What's A 'Super-Spreading Event'? And Has It Happened With COVID-19?
Updated Feb. 21, 11:46 a.m. ET
Last month, a British man went to a conference in Singapore, then on a ski trip to the French Alps.
What he didn't know when he arrived in the Alps was that he was infected with the virus behind the COVID-19 outbreak.
During his stay at a ski village, it appears he infected 11 other people, who subsequently traveled on to the U.K. and Spain, the World Health Organization says.
Early estimates for the new coronavirus suggest that the average infected person spreads the disease to two to three other people. But this man's ski trip caused a cluster of cases.
Some have described this cluster as a "super-spreading event" — in which an individual infects an unusually high number of people. Dr. Mike Ryan, WHO's executive director for health emergencies, said last week that it's way "too early" to call it that — and that officials believe they caught the situation before it ignited a chain that could have spread COVID-19 throughout Europe.
WHO doesn't want to use the term "super-spreader" because it stigmatizes individuals.
These types of cases are a concern to global health researchers because they echo a pattern seen in past epidemics. Super-spreading has triggered explosive chains of transmission in other outbreaks such as SARS, MERS and Ebola.
"The poster child for a super-spreading event happened during the SARS outbreak, where a huge proportion of cases was traced back to the Metropole Hotel," says Jessica Metcalf, a demographer at Princeton University. SARS is the acronym for severe acute respiratory syndrome, a disease also caused by a coronavirus.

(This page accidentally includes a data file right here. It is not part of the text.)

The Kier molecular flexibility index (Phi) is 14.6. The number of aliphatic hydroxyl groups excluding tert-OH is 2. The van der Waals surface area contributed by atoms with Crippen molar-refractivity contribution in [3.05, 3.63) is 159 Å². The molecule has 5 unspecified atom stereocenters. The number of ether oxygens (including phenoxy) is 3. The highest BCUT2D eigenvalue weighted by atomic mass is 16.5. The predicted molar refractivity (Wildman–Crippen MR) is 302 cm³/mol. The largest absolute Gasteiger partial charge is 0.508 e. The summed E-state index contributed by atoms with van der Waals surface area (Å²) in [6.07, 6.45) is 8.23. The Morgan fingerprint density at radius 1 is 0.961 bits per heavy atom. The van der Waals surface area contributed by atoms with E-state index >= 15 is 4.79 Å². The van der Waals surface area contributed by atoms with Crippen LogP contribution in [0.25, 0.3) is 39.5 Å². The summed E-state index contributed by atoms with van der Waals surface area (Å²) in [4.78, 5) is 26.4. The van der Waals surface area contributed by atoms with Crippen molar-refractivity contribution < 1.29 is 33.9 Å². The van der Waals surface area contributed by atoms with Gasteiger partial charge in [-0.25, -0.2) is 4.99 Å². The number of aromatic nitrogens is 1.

Back in 2003, a doctor who had treated SARS patients checked into a room on the 9th floor of the Hong Kong hotel. At least 13 other people on his floor got sick, and when his floormates left the country, they spread the disease to Canada, Vietnam and Singapore. A woman returning to Canada then infected her son, leading to more than 100 new cases in the Toronto hospital where he was treated.
In a 2015 outbreak of Middle East respiratory syndrome in South Korea, about two-thirds of the transmission came from just two super-spreading events in hospitals, which fast-tracked the spread of the virus, says Adam Kucharski, who researches the dynamics of infectious disease at the London School of Hygiene and Tropical Medicine.
"In that situation, if you [could have] avoid[ed] those two events happening, you've got rid of most of your outbreak," he says.
In diseases driven by super-spreading, a rule of thumb is the "20/80 rule" — around 20% of individuals are responsible for at least 80% of the infections, though the actual numbers vary by disease, Metcalf says. But a pattern in which outbreaks are driven by relatively few cases holds across several diseases, including HIV, tuberculosis and typhoid, according to researchers who study disease patterns.
There's a lot that's still unknown about what causes super-spreading. Researchers who study it say it's a combination of factors that are hard to disentangle.
Max Lau models infectious disease dynamics at Emory University. From his work on Ebola transmission during the 2014-2015 epidemic in West Africa, he thinks that social behavior plays a big part.